I am unaware of any other descendant of Manuel Rapozo who has attempted to make use of the lands or who has offered to assist in paying the property taxes or to contribute to clearing the lands and having them surveyed. I want to resolve the issues pertaining to the title on these lands in order to secure for my immediate family our legal share of these lands that we have invested time and money into caring for over the course of the past 40-plus years.

The only legal process available to determine what is appropriate under the law is the quiet title process. That process is designed to designate a single owner over each of the four parcels that are part of our great-grandfather’s lands. At the same time, it would provide monetary compensation to all other family members who are determined by the court to be legal heirs of our great-grandfather’s estate. At this time, more than five generations later, most (several hundred) only hold small, fractional interests. The auction is the final step in the process to separate everyone’s interest and compensate everyone in the family fairly. I intend to bid in order to retain my family’s fair share in what remains of the property.

I have spent more than half my life tending to these lands and have been given shares in the ownership from my mother (now deceased), and other family members of her generation. Hopefully, my family and I will be able to continue to live on and care for these small plots of land well into the future. In the past, my immediate family and I have invested uncounted hours of our lives and significant resources to care for these lands with no security for our investment. I feel that the only recourse is to allow the legal system to finally resolve the relevant issues. I pursue these actions of my own volition in order to make that dream a reality.

•••

Carlos Andrade, A Pila‘a resident, is a retired professor of Hawaiian studies at the University of Hawaii at Manoa.

14 Comments
  1. Alia March 22, 2019 7:07 am Reply

    I hear you mr. andrade… we was in that same situation with impossible ,unreasonable family members that crawled out of the woodwork to claim “their share’. But for years they neva claim their share of land tax, insurance, maintenance. They crawled out only because zuckkerberg translation: beeg money …is in the mix.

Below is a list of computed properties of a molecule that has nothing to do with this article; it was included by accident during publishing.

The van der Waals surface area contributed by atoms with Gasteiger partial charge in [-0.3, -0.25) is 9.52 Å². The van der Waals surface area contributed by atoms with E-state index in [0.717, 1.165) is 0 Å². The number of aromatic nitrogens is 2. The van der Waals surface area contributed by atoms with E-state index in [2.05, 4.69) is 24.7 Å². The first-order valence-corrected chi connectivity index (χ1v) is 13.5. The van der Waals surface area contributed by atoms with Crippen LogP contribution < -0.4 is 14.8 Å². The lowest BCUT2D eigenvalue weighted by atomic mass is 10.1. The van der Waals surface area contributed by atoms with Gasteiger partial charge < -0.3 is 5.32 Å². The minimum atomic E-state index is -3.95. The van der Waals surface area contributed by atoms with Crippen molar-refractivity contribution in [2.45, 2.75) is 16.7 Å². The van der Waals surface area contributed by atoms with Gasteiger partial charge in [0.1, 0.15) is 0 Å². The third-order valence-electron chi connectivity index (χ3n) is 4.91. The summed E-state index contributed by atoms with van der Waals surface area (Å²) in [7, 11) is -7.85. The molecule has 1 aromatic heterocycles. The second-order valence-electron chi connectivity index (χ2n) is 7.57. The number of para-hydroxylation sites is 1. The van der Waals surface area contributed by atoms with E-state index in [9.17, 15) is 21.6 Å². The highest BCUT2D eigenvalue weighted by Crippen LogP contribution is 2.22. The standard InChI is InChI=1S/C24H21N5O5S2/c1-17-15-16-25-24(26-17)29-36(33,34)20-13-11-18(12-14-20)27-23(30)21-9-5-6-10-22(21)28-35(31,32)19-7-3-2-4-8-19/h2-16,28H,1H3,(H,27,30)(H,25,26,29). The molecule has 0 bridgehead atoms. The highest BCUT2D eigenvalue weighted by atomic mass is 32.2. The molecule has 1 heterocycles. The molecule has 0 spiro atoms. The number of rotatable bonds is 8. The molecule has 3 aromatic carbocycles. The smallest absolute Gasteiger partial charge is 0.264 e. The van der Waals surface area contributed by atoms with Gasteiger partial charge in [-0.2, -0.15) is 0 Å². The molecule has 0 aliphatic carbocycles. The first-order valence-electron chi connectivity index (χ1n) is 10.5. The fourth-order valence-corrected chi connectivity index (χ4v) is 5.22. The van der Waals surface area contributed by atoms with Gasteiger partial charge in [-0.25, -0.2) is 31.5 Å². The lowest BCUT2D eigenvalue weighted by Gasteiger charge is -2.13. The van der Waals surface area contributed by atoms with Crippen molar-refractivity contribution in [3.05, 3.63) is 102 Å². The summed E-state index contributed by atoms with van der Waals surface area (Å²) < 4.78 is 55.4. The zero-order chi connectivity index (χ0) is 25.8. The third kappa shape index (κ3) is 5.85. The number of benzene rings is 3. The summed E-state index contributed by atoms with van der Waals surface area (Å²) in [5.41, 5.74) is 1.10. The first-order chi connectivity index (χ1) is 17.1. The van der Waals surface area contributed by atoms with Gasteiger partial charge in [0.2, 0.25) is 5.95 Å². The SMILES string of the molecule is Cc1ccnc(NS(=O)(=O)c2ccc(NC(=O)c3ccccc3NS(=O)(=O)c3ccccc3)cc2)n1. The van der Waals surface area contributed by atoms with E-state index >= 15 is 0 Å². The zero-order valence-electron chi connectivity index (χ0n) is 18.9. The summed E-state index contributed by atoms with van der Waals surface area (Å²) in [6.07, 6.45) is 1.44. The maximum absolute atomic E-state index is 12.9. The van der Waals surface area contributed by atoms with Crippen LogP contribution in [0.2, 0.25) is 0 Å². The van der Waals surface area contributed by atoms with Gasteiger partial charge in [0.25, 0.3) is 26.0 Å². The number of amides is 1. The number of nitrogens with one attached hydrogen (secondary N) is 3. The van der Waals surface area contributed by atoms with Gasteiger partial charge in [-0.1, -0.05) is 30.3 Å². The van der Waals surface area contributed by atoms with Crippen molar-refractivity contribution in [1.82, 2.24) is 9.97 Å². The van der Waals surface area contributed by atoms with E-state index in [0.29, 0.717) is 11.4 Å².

The only mistake you made was you should have tried to acquire ownership 20 years ago before Zuckerberg came Kauai… then they probably wouldn’t blink at giving you.. they all say as for pass on to to our children… but in today’s world those kids will sell it all and blow what little money it’s worth. I hope you win and get it all for the hard work you put in the land!,,


  2. john smith March 22, 2019 7:38 am Reply

    Do you cross private land(s) to reach your parcel?


    1. Shaylyn Kimura March 22, 2019 6:45 pm Reply

      Yes, Mark Zuckerberg owns the surrounding land.


  3. Shaylyn Kimura March 22, 2019 7:49 am Reply

    This is a very interesting spin on the truth and may even tug at the heart strings of some. The truth is that Mr. Andrade has worked diligently and with precise calculation to keep us, his family, OFF the land. This includes convincing his Aunts and Uncles since the 1970s to sign their shares over to him citing the land was useless, “scrub land” as he called it to my Grandfather. My Grandfather agreed to sign under the condition that we, his descendants, have access to the land in perpetuity. That has yet to happen. Mr. Andrade’s master plan also included using family members, the keepers of our genealogy, for his agenda to exclude his own family. The alliance with Mr. Zuckerberg was an answered prayer for Mr. Andrade who clearly doesn’t possess the financial means to locate and pay off thousands of descendants. Bravo to Mr. Andrade for crafting such an endearing and entertaining op-ed. Now I ask The Garden Island to afford the other side the same opportunity to share our truth.


  4. Rev Dr. Malama March 22, 2019 9:49 am Reply

    It appears that the worst of human nature rears it’s ugly head again…. greed and deception.

    Shame on ANYONE who knowingly and scholarly informed is secretly colluding against the Hawai’ian Kingdom subjects and the Royal Patent and Great Mahele Law that still exists.
    Squatters rights only apply in the usa. BUT many , many facts are educating the masses that simply believing you are in authority or entitled does not make it so….
    This is a very important part of the return to the Neutral independent country we are and will always be….
    HAWAIIANKINGDOM.ORG